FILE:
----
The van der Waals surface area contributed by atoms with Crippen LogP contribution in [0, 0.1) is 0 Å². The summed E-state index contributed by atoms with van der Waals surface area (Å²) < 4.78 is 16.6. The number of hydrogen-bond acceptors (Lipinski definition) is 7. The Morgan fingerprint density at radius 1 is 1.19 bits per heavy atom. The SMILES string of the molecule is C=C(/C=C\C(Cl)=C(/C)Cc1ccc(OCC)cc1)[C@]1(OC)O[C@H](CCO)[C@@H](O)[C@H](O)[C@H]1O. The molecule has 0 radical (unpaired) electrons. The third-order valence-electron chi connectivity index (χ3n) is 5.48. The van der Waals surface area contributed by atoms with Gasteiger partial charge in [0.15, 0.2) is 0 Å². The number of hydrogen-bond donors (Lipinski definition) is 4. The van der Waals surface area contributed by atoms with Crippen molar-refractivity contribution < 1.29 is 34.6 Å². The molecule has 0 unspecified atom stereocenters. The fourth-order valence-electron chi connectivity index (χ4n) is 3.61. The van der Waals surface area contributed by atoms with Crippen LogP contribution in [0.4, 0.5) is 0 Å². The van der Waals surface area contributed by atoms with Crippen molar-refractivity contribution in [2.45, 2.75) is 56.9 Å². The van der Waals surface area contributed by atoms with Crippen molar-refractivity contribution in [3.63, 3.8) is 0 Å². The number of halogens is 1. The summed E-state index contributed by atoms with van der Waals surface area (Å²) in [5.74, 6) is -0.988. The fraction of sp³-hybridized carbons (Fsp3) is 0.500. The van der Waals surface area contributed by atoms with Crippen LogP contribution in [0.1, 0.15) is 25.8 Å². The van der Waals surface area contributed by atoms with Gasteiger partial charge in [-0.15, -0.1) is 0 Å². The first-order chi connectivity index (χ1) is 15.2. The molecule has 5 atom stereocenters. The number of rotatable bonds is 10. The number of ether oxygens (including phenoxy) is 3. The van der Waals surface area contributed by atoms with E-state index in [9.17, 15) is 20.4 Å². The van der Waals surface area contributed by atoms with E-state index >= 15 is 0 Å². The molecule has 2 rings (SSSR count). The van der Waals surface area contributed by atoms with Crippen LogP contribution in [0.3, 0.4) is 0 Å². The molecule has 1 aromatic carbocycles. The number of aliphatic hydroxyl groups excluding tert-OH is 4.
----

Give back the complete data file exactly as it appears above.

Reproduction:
The van der Waals surface area contributed by atoms with Crippen LogP contribution in [0, 0.1) is 0 Å². The summed E-state index contributed by atoms with van der Waals surface area (Å²) < 4.78 is 16.6. The number of hydrogen-bond acceptors (Lipinski definition) is 7. The Morgan fingerprint density at radius 1 is 1.19 bits per heavy atom. The SMILES string of the molecule is C=C(/C=C\C(Cl)=C(/C)Cc1ccc(OCC)cc1)[C@]1(OC)O[C@H](CCO)[C@@H](O)[C@H](O)[C@H]1O. The molecule has 0 radical (unpaired) electrons. The third-order valence-electron chi connectivity index (χ3n) is 5.48. The van der Waals surface area contributed by atoms with Gasteiger partial charge in [0.15, 0.2) is 0 Å². The number of hydrogen-bond donors (Lipinski definition) is 4. The van der Waals surface area contributed by atoms with Crippen molar-refractivity contribution < 1.29 is 34.6 Å². The molecule has 0 unspecified atom stereocenters. The fourth-order valence-electron chi connectivity index (χ4n) is 3.61. The van der Waals surface area contributed by atoms with Crippen LogP contribution in [0.4, 0.5) is 0 Å². The van der Waals surface area contributed by atoms with Crippen molar-refractivity contribution in [2.45, 2.75) is 56.9 Å². The van der Waals surface area contributed by atoms with Crippen molar-refractivity contribution in [3.63, 3.8) is 0 Å². The number of halogens is 1. The summed E-state index contributed by atoms with van der Waals surface area (Å²) in [5.74, 6) is -0.988. The fraction of sp³-hybridized carbons (Fsp3) is 0.500. The van der Waals surface area contributed by atoms with Crippen LogP contribution in [0.1, 0.15) is 25.8 Å². The van der Waals surface area contributed by atoms with Gasteiger partial charge in [-0.15, -0.1) is 0 Å². The first-order chi connectivity index (χ1) is 15.2. The molecule has 5 atom stereocenters. The number of rotatable bonds is 10. The number of ether oxygens (including phenoxy) is 3. The van der Waals surface area contributed by atoms with E-state index in [9.17, 15) is 20.4 Å². The van der Waals surface area contributed by atoms with E-state index >= 15 is 0 Å². The molecule has 2 rings (SSSR count). The van der Waals surface area contributed by atoms with Crippen LogP contribution in [0.3, 0.4) is 0 Å². The molecule has 1 aromatic carbocycles. The number of aliphatic hydroxyl groups excluding tert-OH is 4.